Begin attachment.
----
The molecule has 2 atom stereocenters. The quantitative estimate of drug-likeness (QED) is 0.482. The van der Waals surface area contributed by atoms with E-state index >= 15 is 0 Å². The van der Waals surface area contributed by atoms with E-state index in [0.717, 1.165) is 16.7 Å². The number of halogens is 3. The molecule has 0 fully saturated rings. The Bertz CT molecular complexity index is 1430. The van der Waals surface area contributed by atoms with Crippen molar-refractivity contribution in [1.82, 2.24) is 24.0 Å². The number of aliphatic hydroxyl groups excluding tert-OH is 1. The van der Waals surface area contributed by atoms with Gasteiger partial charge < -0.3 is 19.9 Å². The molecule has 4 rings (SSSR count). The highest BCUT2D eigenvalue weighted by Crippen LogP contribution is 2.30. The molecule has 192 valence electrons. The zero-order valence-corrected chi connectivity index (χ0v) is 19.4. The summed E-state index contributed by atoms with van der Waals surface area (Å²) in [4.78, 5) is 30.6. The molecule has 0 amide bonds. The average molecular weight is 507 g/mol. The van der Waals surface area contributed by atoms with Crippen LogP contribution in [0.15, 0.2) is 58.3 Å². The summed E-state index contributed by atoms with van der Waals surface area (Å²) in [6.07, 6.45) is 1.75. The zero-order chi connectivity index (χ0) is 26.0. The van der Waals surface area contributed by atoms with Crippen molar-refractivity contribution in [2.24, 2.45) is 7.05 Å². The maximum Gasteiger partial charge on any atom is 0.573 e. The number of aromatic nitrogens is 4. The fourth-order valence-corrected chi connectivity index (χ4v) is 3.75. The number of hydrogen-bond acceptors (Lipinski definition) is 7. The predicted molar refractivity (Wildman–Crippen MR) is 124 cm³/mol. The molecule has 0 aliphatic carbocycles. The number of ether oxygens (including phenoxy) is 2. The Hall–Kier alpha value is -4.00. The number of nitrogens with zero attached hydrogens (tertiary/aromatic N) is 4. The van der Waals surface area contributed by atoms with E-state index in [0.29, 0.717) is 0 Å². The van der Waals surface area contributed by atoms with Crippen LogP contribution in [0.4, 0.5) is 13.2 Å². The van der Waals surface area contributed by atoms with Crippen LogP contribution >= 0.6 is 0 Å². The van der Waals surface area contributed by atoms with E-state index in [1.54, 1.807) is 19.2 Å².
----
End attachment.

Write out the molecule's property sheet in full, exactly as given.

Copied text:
The molecule has 2 atom stereocenters. The quantitative estimate of drug-likeness (QED) is 0.482. The van der Waals surface area contributed by atoms with E-state index >= 15 is 0 Å². The van der Waals surface area contributed by atoms with E-state index in [0.717, 1.165) is 16.7 Å². The number of halogens is 3. The molecule has 0 fully saturated rings. The Bertz CT molecular complexity index is 1430. The van der Waals surface area contributed by atoms with Crippen molar-refractivity contribution in [1.82, 2.24) is 24.0 Å². The number of aliphatic hydroxyl groups excluding tert-OH is 1. The van der Waals surface area contributed by atoms with Gasteiger partial charge < -0.3 is 19.9 Å². The molecule has 4 rings (SSSR count). The highest BCUT2D eigenvalue weighted by Crippen LogP contribution is 2.30. The molecule has 192 valence electrons. The zero-order valence-corrected chi connectivity index (χ0v) is 19.4. The summed E-state index contributed by atoms with van der Waals surface area (Å²) in [4.78, 5) is 30.6. The molecule has 0 amide bonds. The average molecular weight is 507 g/mol. The van der Waals surface area contributed by atoms with Crippen LogP contribution in [0.15, 0.2) is 58.3 Å². The summed E-state index contributed by atoms with van der Waals surface area (Å²) in [6.07, 6.45) is 1.75. The zero-order chi connectivity index (χ0) is 26.0. The van der Waals surface area contributed by atoms with Crippen molar-refractivity contribution in [2.24, 2.45) is 7.05 Å². The maximum Gasteiger partial charge on any atom is 0.573 e. The number of aromatic nitrogens is 4. The fourth-order valence-corrected chi connectivity index (χ4v) is 3.75. The number of hydrogen-bond acceptors (Lipinski definition) is 7. The predicted molar refractivity (Wildman–Crippen MR) is 124 cm³/mol. The molecule has 0 aliphatic carbocycles. The number of ether oxygens (including phenoxy) is 2. The Hall–Kier alpha value is -4.00. The number of nitrogens with zero attached hydrogens (tertiary/aromatic N) is 4. The van der Waals surface area contributed by atoms with E-state index in [0.29, 0.717) is 0 Å². The van der Waals surface area contributed by atoms with Crippen LogP contribution in [0.4, 0.5) is 13.2 Å². The van der Waals surface area contributed by atoms with Crippen LogP contribution >= 0.6 is 0 Å². The van der Waals surface area contributed by atoms with E-state index in [1.54, 1.807) is 19.2 Å².